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Table 1 Boston Criteria for diagnosis of cerebral amyloid angiopathy-related hemorrhage[22]

From: Cerebral microbleeds: overview and implications in cognitive impairment

1. Definite CAA Full post-mortem examination demonstrating:
• Lobar, cortical, or corticosubcortical hemorrhage
• Severe CAA with vasculopathya
• Absence of other diagnostic lesion
2. Probable CAA with supporting pathology Clinical data and pathologic tissue (evacuated hematoma or cortical biopsy) demonstrating:
• Lobar, cortical, or corticosubcortical hemorrhage
• Some degree of CAA in specimen
• Absence of other diagnostic lesion
3. Probable CAA Clinical data and magnetic resonance imaging (MRI) or computed tomography (CT) demonstrating:
• Multiple hemorrhages restricted to lobar, cortical, or corticosubcortical regions (cerebellar hemorrhage allowed)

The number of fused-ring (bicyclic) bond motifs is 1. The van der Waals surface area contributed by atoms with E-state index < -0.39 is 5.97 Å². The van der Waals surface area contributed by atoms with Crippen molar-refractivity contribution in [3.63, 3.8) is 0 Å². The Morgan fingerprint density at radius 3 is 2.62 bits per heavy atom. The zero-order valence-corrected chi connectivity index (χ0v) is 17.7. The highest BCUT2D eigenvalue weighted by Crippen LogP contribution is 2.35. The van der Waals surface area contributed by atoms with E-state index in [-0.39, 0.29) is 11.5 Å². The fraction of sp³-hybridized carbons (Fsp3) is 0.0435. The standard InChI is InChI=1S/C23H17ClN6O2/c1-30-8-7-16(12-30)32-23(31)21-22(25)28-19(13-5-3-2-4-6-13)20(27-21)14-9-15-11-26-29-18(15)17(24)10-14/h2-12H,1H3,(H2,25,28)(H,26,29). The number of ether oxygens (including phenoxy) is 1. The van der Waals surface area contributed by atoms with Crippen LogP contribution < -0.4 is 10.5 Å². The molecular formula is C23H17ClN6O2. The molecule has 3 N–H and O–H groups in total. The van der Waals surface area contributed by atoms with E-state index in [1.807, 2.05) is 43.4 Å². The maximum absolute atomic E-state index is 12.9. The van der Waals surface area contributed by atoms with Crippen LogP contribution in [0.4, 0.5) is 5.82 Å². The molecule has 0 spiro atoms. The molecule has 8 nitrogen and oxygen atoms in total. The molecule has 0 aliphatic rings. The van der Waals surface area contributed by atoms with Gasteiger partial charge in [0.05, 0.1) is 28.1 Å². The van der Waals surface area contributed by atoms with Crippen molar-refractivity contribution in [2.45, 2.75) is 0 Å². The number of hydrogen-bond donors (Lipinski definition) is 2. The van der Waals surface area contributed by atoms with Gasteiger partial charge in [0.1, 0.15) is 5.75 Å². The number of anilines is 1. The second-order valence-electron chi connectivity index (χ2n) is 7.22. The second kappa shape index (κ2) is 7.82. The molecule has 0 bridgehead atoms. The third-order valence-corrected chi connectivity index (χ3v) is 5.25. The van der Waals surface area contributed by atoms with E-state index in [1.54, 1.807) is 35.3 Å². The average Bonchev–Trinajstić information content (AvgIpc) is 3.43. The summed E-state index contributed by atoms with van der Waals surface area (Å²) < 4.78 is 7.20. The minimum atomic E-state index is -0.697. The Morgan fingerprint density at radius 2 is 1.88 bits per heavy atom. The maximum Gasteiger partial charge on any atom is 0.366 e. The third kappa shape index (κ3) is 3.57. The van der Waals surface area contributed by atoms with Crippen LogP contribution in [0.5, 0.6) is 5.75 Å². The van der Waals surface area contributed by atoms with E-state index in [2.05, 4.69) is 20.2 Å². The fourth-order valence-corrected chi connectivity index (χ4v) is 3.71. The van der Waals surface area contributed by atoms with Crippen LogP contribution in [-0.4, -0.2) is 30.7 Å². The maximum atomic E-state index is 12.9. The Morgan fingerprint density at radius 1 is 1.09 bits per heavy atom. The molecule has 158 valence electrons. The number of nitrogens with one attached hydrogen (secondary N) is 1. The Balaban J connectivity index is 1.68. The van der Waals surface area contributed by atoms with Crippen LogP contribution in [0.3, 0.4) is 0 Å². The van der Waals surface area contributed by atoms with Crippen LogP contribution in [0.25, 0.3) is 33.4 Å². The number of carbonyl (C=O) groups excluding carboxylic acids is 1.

• Age >55 years
• Absence of other cause of hemorrhageb
4. Possible CAA Clinical data and MRI or CT demonstrating:
• Single lobar, cortical, or corticosubcortical hemorrhage
• Age >55 years
• Absence of other cause of hemorrhageb
  1. Criteria were established by the Boston Cerebral Amyloid Angiopathy Group: Steven M Greenberg, Daniel S Kanter, Carlos S Kase and Michael S Pessin. aAs defined in [26]. bOther causes of intracerebral hemorrhage were excessive warfarin (international normalized ratio (INR).3.0); antecedent head trauma or ischemic stroke; central nervous system tumor, vascular malformation, or vasculitis; and blood dyscrasia or coagulopathy. (INR.3.0 or other non-specific laboratory abnormalities are permitted for diagnosis of possible cerebral amyloid angiopathy).